1. What is Data?

Data is a collection of observables registered in any form. Commonly, it is a sequence of written characters (numerical or symbolic), audio stream, or visual depiction. The analog signals have been steadily replaced since the 1960s by digital records , so today, digital data prevail.
A single item of data is called a datum. Each datum, in a computer-readable representation, has assigned the binary value of “zero” or “one” (corresponding to logical “false” and “true”), resulting in a bit of information, i.e., one binary digit.
Due to the source and size, data may have different structures. The technical construction of the data structure is a significant factor in the computer’s ability to easily access, search, update, and process the data.

1.1. Structured Data

In a nutshell, structured data is highly organized in terms of easy digital deciphering rather than human readability. That includes a standardized format, enduring order, and categorization in a well-determined arrangement that facilitates managing and querying datasets in various combinations. Depending on the intent to use the data, the specific relations between elements are revealing. Structured data is easily serchable.

A typical example of an organized data structure is a spreadsheet or database, generally composed of a data series split into fields and assembled in a pre-defined manner, see table below. Information is categorized by fields that group items by a shared value or defined relation.

Table 1. The dataset contains structured data on several plant species. Item-specific information is assigned to categories denoted by pre-defined fields. [information in this table was taken from the Wikipedia articles for each species]

FIELDS: common name species kingdom region vegetation flower color properties
ITEM 1 bitter aloe Aloe ferox plantae South Africa succulent red-orange healing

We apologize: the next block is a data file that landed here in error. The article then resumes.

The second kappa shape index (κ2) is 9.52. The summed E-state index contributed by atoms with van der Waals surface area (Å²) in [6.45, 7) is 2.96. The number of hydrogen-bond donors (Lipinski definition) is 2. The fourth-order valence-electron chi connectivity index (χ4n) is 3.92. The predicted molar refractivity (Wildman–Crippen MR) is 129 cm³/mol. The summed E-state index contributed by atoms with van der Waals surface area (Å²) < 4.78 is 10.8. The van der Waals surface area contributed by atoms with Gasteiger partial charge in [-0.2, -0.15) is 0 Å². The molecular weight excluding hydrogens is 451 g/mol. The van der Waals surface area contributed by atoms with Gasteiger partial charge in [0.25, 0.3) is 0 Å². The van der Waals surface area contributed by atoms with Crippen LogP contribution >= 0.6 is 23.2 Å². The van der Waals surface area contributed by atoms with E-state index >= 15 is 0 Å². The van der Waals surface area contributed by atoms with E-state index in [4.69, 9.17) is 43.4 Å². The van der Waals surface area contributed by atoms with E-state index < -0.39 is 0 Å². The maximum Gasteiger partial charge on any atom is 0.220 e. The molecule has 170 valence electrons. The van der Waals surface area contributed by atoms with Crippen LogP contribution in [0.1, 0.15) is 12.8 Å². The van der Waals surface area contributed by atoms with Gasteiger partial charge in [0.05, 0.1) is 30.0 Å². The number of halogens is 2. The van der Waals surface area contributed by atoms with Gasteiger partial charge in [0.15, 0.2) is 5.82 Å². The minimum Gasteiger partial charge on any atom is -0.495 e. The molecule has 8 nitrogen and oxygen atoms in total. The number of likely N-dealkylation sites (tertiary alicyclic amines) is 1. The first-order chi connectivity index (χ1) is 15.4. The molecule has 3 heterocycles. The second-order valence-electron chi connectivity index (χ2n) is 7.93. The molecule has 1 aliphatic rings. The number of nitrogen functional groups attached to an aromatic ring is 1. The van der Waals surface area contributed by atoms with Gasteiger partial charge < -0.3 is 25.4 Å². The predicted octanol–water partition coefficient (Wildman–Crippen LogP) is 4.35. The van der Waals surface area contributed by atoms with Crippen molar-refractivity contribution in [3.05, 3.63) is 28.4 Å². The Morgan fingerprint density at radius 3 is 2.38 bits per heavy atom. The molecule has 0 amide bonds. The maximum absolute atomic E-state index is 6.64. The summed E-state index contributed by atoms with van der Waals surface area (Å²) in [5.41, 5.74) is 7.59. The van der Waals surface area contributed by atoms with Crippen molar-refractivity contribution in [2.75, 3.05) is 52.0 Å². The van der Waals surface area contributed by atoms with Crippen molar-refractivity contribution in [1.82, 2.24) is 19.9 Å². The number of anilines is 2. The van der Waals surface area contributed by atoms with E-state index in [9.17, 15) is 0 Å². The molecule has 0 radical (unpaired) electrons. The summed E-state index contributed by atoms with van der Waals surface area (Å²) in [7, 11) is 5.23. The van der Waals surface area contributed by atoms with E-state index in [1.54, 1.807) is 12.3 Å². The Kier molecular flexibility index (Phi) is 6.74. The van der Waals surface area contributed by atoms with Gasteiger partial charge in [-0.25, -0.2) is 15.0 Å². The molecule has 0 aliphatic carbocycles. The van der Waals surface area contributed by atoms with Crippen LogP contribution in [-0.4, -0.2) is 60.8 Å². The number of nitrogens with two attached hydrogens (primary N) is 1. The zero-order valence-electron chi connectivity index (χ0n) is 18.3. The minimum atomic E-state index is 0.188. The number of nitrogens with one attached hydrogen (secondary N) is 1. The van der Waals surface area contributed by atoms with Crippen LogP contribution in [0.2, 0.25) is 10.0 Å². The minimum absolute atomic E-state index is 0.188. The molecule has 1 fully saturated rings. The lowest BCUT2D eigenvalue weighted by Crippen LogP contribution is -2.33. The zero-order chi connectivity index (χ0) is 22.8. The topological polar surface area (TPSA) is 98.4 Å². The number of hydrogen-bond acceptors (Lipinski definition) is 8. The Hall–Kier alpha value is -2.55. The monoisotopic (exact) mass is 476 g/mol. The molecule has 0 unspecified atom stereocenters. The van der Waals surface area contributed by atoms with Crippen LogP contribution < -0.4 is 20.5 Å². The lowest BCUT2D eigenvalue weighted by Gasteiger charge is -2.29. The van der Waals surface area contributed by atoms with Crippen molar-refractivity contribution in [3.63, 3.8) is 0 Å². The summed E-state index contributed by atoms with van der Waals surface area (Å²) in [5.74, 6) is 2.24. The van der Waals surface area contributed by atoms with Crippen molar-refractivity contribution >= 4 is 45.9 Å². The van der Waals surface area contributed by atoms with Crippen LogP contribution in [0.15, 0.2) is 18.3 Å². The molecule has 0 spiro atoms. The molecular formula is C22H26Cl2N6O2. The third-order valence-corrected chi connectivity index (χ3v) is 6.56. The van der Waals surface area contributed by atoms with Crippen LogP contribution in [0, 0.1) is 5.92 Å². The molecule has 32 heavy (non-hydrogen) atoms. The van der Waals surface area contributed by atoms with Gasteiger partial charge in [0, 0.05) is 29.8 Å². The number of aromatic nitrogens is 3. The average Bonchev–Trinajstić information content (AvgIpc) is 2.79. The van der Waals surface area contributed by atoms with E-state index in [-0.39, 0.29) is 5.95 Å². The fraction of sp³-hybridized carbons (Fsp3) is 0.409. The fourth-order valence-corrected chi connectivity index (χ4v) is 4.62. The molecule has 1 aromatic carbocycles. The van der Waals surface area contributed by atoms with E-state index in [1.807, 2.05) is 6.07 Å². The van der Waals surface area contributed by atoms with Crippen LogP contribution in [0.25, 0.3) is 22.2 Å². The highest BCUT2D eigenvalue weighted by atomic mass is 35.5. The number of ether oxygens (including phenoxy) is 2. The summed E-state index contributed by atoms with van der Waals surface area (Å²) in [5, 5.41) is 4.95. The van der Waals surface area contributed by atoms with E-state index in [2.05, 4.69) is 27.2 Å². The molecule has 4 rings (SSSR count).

ITEM 2 ribwort plantain Plantago lanceolata plantae norther globe perennial brown healing
ITEM 3 elderberry Sambucus nigra plantae Europe shrub white healing
ITEM 4 absinthium Artemisia absinthium plantae norther globe perennial yellow healing
ITEM 5 field milk thistle Sonchus arvensis plantae norther globe perennial yellow toxic
ITEM 6 yellow anemone Anemone ranunculoides plantae norther globe perennial yellow toxic

Examples of well-structured data include transactions in financial systems (customers identities related with their account numbers), online stores (products tagged with the prices), genomic databases (genes linked with the corresponding sequenece), phonebook (names of residents matched with addresses and phone numbers), a hierarchical classification of species of organisms, as well as any data that can be stored in the predefined forms.

Learn more details from Wikipedia: Data model and corresponding references.
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1.2. Unstructured Data

Unstructured data, as defined by itself, has no regular structure that can be easily detected, processed, and categorized by computer algorithms - even though it is easily understood by a human. A good example is the streams of highly varied text contained in emails, social media posts, online blogs, newspapers, books, and scientific publications. The descriptive nature of this data is clear in meaning to humans, but semantic complexity and context are often a limitation for conventional computer programs.

The concept of unstructured data also includes many other formats such as audio and video recording, images and photos, data from various sensors (weather, traffic), medical records combining different forms of diagnostics, and various scientific measurements. This type of data seems as far more raw, massive, and descriptive than structured data. It also requires advanced filtering, pattern searching, and data mining.

Since the computer revolution and especially today, this is the dominant type of data generated and processed, which carries a high potential for the extraction and retention of knowledge. Technological innovations in machine learning and artificial intelligence enable efficient analysis of unstructured data opening new opportunities for science, business, and public health. It also brings many conveniences to everyday life in the 21st century.

Data Science
Figure 1. The image shows examples of unstructured data, with content referring to items from the Table 1. [track image sources in the FILE]

Learn more details from Wikipedia: Unstructured Data and corresponding references.
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1.3. Big Data

The Big Data term emerged in the 1990s with the rapid growth of digital data. The first two decades of the 21st century have dynamically ushered us into the Zettabyte Era . Thus, the essence of Big Data focuses on the size of data, the volume of which continually expands and becomes a bottleneck on existing computational approaches. You are not wrong guessing that Big Data input is mainly unstructured data.